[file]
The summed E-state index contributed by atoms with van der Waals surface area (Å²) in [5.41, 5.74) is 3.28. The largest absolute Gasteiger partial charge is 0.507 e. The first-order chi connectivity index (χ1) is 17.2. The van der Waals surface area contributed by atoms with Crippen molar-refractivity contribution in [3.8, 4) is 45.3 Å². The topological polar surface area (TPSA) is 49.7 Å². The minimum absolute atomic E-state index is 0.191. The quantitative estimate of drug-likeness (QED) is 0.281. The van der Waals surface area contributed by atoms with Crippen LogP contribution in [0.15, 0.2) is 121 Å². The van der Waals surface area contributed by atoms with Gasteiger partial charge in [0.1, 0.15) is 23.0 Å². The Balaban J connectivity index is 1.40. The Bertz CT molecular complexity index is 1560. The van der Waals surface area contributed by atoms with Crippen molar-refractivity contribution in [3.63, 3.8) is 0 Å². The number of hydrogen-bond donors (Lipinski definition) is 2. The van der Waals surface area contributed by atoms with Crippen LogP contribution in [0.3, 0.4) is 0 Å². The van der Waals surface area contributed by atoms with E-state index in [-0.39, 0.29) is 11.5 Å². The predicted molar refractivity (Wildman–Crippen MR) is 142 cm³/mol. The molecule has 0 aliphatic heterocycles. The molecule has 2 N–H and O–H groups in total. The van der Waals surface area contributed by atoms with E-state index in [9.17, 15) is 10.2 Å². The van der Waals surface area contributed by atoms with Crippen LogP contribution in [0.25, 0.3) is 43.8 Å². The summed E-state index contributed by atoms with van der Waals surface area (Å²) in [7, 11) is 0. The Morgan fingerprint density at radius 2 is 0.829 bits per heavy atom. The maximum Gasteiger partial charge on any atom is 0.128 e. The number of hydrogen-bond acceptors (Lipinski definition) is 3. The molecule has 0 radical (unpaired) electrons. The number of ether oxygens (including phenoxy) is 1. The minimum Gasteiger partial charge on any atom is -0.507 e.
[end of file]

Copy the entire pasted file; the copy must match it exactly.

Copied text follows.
The summed E-state index contributed by atoms with van der Waals surface area (Å²) in [5.41, 5.74) is 3.28. The largest absolute Gasteiger partial charge is 0.507 e. The first-order chi connectivity index (χ1) is 17.2. The van der Waals surface area contributed by atoms with Crippen molar-refractivity contribution in [3.8, 4) is 45.3 Å². The topological polar surface area (TPSA) is 49.7 Å². The minimum absolute atomic E-state index is 0.191. The quantitative estimate of drug-likeness (QED) is 0.281. The van der Waals surface area contributed by atoms with Crippen LogP contribution in [0.15, 0.2) is 121 Å². The van der Waals surface area contributed by atoms with Gasteiger partial charge in [0.1, 0.15) is 23.0 Å². The Balaban J connectivity index is 1.40. The Bertz CT molecular complexity index is 1560. The van der Waals surface area contributed by atoms with Crippen molar-refractivity contribution in [3.63, 3.8) is 0 Å². The number of hydrogen-bond donors (Lipinski definition) is 2. The van der Waals surface area contributed by atoms with Crippen LogP contribution in [0.3, 0.4) is 0 Å². The van der Waals surface area contributed by atoms with E-state index in [-0.39, 0.29) is 11.5 Å². The predicted molar refractivity (Wildman–Crippen MR) is 142 cm³/mol. The molecule has 0 aliphatic heterocycles. The molecule has 2 N–H and O–H groups in total. The van der Waals surface area contributed by atoms with E-state index in [9.17, 15) is 10.2 Å². The van der Waals surface area contributed by atoms with Crippen LogP contribution in [0.25, 0.3) is 43.8 Å². The summed E-state index contributed by atoms with van der Waals surface area (Å²) in [7, 11) is 0. The Morgan fingerprint density at radius 2 is 0.829 bits per heavy atom. The maximum Gasteiger partial charge on any atom is 0.128 e. The number of hydrogen-bond acceptors (Lipinski definition) is 3. The molecule has 0 radical (unpaired) electrons. The number of ether oxygens (including phenoxy) is 1. The minimum Gasteiger partial charge on any atom is -0.507 e.